Weapons: the humanitarian perspective
Two aspects of the weapons issue are of particular concern from a
humanitarian point of view. First, are they indiscriminate and therefore more
likely to cause civilian death and injury? And second, do they inflict more
suffering than required for a given military purpose? The first is an argument
for limitation, the second for prohibition. These norms were the basis on which
a large part of the international community has banned landmines.
In addition, there is strong evidence to suggest that the widespread
availability of military-style weapons is having a detrimental impact on respect
for humanitarian rules, on the people whom those rules seek to protect and on
the safe conduct of relief operations.
Landmines: maintaining the momentum
The campaign to ban anti-personnel landmines reached its peak in
Ottawa in December 1997 with the signing of the Convention on the Prohibition of
the Use, Stockpiling, Production and Transfer of Anti-Personnel Mines and
on their Destruction (more commonly known as the "Ottawa treaty"), which
entered into force on 1 March 1999. The overwhelming public response to the
campaign, in which the Red Cross and Red Crescent Movement played a decisive part,
and the fact that to date 133 States have signed the treaty itself unthinkable
three years ago is a lasting testament to the power of humanity.
The first step to end the carnage caused by landmines has been taken, but the
road is yet long. Governments that are hesitant or unwilling to sign the new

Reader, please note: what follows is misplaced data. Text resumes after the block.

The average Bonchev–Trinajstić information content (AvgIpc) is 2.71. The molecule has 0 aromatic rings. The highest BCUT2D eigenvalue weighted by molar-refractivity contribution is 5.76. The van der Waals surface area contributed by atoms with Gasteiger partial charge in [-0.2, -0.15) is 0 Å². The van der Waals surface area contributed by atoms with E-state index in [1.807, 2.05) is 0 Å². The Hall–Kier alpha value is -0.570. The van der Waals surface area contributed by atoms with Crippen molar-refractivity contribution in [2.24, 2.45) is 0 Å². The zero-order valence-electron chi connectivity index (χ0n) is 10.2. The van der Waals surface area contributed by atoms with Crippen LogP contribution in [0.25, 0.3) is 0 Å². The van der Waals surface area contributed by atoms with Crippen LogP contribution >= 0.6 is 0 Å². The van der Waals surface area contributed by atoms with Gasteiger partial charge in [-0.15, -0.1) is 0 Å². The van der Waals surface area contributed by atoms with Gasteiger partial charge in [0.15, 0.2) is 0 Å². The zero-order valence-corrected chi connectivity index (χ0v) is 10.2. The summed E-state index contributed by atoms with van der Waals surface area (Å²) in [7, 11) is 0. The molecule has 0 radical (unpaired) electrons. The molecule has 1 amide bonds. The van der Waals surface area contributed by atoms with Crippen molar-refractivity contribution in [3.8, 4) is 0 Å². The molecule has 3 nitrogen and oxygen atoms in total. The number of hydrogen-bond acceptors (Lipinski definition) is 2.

treaty must be persuaded to do so. Those that have signed, need to translate
their commitment into national legislation and enforcement measures. Moreover,
each State has certain obligations to fulfil under the treaty, including mine
clearance, stockpile destruction, support for mine victims and mine-awareness
The ICRC and the Movement as a whole can play a key role in the
implementation process alongside their more traditional activities to address
the devastating consequences of anti-personnel mines. It is expected that a
long-term Movement strategy on landmines will be adopted by the Council of
Delegates shortly before the Conference.
SIrUS Project: drawing the line
Even in military circles, certain types of warfare are considered abhorrent
and inhuman. Designing weapons with specific intent to burn, blind, poison or
cause infectious disease or inevitable death is one of them, and various steps
have been taken over the years to ban the use of such weapons on the
battlefield. Yet ever more sophisticated technologies are constantly under
development, and each time a particularly nasty weapon comes along the whole
process of finding new arguments to prohibit it has to begin once again.
The SIrUS Project was the fruit of a symposium held in Montreux, Switzerland,
in 1996 on "The medical profession and the effects of weapons". Its purpose was
to develop a baseline for determining which weapons, by their design, cause
"Superfluous Injury or Unnecessary Suffering" (hence SIrUS). The Project does
not aim to impede the achievement of legitimate military objectives. Rather, it
is a tool for reinforcing a part of international law that is specifically
designed to protect the soldier on the battlefield.
Drawing on data from the records of army medical services and the ICRC's
surgical database, which documents the cases of 28,000 war-wounded patients in
its hospitals, a group of medical, legal and weapons experts looked at ways of
measuring the foreseeable effects of new weapons against the known effects of
weapons commonly used in conflicts over the last 50 years.
The SIrUS Project's approach to arms, based on their effect on health, has
been endorsed by a large part of the medical profession. It is hoped that States
attending the Conference will agree to use the baseline as a reference framework
for evaluating both existing weapons and future designs.
| top | this section for printing
| print all sections
© 1999 | French (homepage) |